On a bad day the quotes I just posted have the potential to create despair in me. My Christian life is an utter failure. Perhaps I have just sinned in some very obvious way or perhaps I have not slept for a week and all perspective has fled. Reading then about the need for holiness to enjoy heaven seems like an impossible burden. How do I deal with that?
Firstly I need to recognise that I do fall short, and that I need help, that I cannot make myself into a person fit for heaven. The event celebrated today helps here. Christ is not only risen, he is ascended. In him we are raised, and on us he pours out gifts – especially the gift of his Spirit to help us live the here and now. For us he is seated at the right hand of the Father, always ready with his grace and mercy (Hebrews 4) –
Hebrews 4:14-16 Since then we have a great high priest who has passed through the heavens, Jesus, the Son of God, let us hold fast our confession. For we do not have a high priest who is unable to sympathize with our weaknesses, but one who in every respect has been tempted as we are, yet without sin. Let us then with confidence draw near to the throne of grace, that we may receive mercy and find grace to help in time of need.
Draw near. Remember that he is the same Lord whose nature is always to have mercy. We can’t live this life. He can. Fix your eyes upon your faithful friend who will uphold you.
And secondly remember that you do not see the whole story. Not even of your own life, and certainly not of anyone elses. Character and discipleship are not mainly about achievements or targets, they are about direction and desire. Failure, not even spectacular failure is not final, and it is not the whole story. The quotes I posted should, like the warning passages in Hebrews prompt serious self reflection, and if our lives are not measuring up, perhaps even fear.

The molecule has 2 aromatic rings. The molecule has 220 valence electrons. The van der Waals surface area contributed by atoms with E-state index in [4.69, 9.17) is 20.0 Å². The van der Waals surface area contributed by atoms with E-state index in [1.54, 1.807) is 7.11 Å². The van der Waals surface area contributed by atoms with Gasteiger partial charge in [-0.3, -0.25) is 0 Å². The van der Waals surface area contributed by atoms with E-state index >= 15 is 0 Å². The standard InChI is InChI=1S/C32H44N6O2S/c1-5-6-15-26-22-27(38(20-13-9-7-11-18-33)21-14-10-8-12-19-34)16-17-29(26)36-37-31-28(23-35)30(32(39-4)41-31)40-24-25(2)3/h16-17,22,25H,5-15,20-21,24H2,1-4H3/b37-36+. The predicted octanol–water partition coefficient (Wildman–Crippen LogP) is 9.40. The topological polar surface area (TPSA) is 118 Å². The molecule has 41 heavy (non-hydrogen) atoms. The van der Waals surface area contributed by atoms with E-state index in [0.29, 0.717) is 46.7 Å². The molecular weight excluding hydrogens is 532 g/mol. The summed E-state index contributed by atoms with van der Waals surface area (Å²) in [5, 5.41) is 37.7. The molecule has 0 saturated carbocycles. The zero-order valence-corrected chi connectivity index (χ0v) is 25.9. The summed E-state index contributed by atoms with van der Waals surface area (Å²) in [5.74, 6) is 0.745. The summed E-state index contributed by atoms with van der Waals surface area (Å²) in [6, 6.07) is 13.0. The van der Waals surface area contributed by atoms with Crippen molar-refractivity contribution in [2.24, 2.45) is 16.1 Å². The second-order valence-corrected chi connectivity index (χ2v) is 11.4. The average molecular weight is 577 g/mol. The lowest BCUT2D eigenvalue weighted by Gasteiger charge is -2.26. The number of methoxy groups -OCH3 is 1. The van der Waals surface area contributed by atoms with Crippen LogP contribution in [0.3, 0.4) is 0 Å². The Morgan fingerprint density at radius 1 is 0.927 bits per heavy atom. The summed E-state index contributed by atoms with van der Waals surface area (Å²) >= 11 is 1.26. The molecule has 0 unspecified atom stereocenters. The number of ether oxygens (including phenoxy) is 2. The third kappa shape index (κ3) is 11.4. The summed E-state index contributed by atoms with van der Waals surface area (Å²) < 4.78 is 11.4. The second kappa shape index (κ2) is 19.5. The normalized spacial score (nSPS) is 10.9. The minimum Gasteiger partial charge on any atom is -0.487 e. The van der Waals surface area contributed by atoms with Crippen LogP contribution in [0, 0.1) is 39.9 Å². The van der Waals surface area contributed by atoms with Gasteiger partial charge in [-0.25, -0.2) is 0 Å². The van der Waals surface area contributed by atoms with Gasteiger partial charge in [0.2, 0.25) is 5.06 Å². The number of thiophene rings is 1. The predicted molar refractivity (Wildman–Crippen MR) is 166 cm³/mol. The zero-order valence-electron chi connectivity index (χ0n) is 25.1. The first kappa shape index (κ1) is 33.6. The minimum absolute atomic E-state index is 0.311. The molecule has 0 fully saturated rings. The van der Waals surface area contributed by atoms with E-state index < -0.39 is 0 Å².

The question then is how we deal with the fear and the concern raised in our hearts. We have an enemy who seeks to drive us to despair, but what Christ wants us to do is to look up to him. To look to him and know our sin is dealt with, and look to him for an outpouring of his Spirit that will enable us to love and enjoy him to our maximum capacity for ever.
Ultimately that it is what it is all about. Life now is training. CS Lewis likens it to learning a language – we have to practise our verbs, learn our vocab – and that is arduous and dull (although slightly better if you can see the North Shore mountains as you do it), but the reward comes in being able to read and talk in that new language with all the new horizons that brings. As we practise the Christian life here and now, we are preparing ourselves for the maximum possible enjoyment of God, for being taken up into the eternal life of the Trinue God. The God who thinks this of us (a final Dallas Willard quote):
“We must understand that God does not ‘love’ us without liking us – through gritted teeth – as ‘Christian’ love is sometimes thought to do. Rather, out of the eternal freshness of his perpetually self-renewed being, the heavenly Father cherishes the earth and each human being upon it. The fondness, the endearment, the unstintingly affectionate regard of God toward all his creatures is the natural outflow of what he is to the core – which we vainly try to capture with our tired but indispensable old word ‘love’.”